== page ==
guinea pig oasis

There is a tiny guinea pig oasis in the middle of Toronto

A little guinea pig village has captured the hearts of people in a west end Toronto neighbourhood.

Bloordale resident Christine Samuel says she didn't always like guinea pigs, but her husband loved the little creatures.

"He once had a guinea pig as a child, so he wanted to have a guinea pig for his kids," Samuel says.

She eventually she came to like the guinea pigs — and so did her neighbourhood.

"I came to like them because they're cute," she admits.

Her husband built little homes from scratch (there are now four) slowly creating a tiny village for the cute rodents. He put them in the front yard about three years ago but only in the spring, summer and fall. Guinea pigs, originally from South America, aren't adapted for the snow.

It wasn't long before people walking by took notice.

"What happened is it's become a neighborhood attraction," says Samuel. "People will come with the kids or with their pets, with their dog, and just stand at the front of the yard and take pictures."

After a while, Samuel decided to start an Instagram account called guineapigoasis, all about "life in the Guinea Pig Village."

"The Instagram is more like a cute thing you see for a few seconds to make you happy," she says. "It's just for fun."

In addition to being cute and fun to watch, the guinea pigs eat the grass — once the front lawn is cut down, they move the village to the backyard, so they don't need a lawn mower.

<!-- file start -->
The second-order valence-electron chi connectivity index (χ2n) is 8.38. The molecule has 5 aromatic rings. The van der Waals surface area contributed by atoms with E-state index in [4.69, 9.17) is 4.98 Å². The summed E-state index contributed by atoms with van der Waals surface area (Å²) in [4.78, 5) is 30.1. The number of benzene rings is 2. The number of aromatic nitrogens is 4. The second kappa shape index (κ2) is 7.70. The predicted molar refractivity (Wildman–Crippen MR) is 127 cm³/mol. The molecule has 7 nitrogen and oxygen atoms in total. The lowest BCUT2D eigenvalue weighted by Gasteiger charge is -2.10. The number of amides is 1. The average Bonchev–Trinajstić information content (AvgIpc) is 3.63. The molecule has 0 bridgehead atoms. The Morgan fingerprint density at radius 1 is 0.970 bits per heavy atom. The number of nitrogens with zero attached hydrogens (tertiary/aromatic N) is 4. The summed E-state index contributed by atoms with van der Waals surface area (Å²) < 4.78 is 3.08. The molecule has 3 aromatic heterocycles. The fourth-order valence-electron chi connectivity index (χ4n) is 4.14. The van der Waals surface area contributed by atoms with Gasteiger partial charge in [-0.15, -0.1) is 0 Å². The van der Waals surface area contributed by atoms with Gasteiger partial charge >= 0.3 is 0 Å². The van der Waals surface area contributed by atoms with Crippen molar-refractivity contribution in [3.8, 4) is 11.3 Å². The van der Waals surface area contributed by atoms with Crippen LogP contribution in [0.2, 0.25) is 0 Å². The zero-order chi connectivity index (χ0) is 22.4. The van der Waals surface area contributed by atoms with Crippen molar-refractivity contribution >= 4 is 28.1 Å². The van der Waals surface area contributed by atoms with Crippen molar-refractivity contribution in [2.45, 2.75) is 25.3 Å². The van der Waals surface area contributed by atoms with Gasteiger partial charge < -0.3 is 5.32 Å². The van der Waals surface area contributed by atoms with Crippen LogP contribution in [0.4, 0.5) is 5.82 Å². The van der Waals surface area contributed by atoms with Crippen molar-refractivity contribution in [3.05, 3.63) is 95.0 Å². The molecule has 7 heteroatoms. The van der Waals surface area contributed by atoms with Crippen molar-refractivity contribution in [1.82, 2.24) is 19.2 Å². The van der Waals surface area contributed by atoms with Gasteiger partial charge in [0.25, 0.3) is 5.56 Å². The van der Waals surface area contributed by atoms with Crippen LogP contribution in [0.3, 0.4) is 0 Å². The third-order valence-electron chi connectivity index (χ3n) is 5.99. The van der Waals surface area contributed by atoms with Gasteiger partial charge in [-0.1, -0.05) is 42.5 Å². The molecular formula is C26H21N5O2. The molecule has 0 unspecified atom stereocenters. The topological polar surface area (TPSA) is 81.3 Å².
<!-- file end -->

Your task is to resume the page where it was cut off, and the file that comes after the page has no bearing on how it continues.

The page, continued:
Samuel also does a lot of cooking and often gives the guinea pigs the vegetable scraps rather than composing them.

"It's a treat, and it's also a recycling," she says. The poop is fertilizer, she adds.

The number of guinea pigs has changed, as some have died of old age, but right now they have three.

They also have a cat named Ninja, adopted when she was pregnant, who likes to hang out with the guinea pigs and occasionally makes an appearance on Instagram, along with her kittens (now adopted).

Samuel just hopes the little furry creatures and the village make people happy.

"It really always makes me smile when people pass by and see it," she says.

Lead photo by

Christine Samuel

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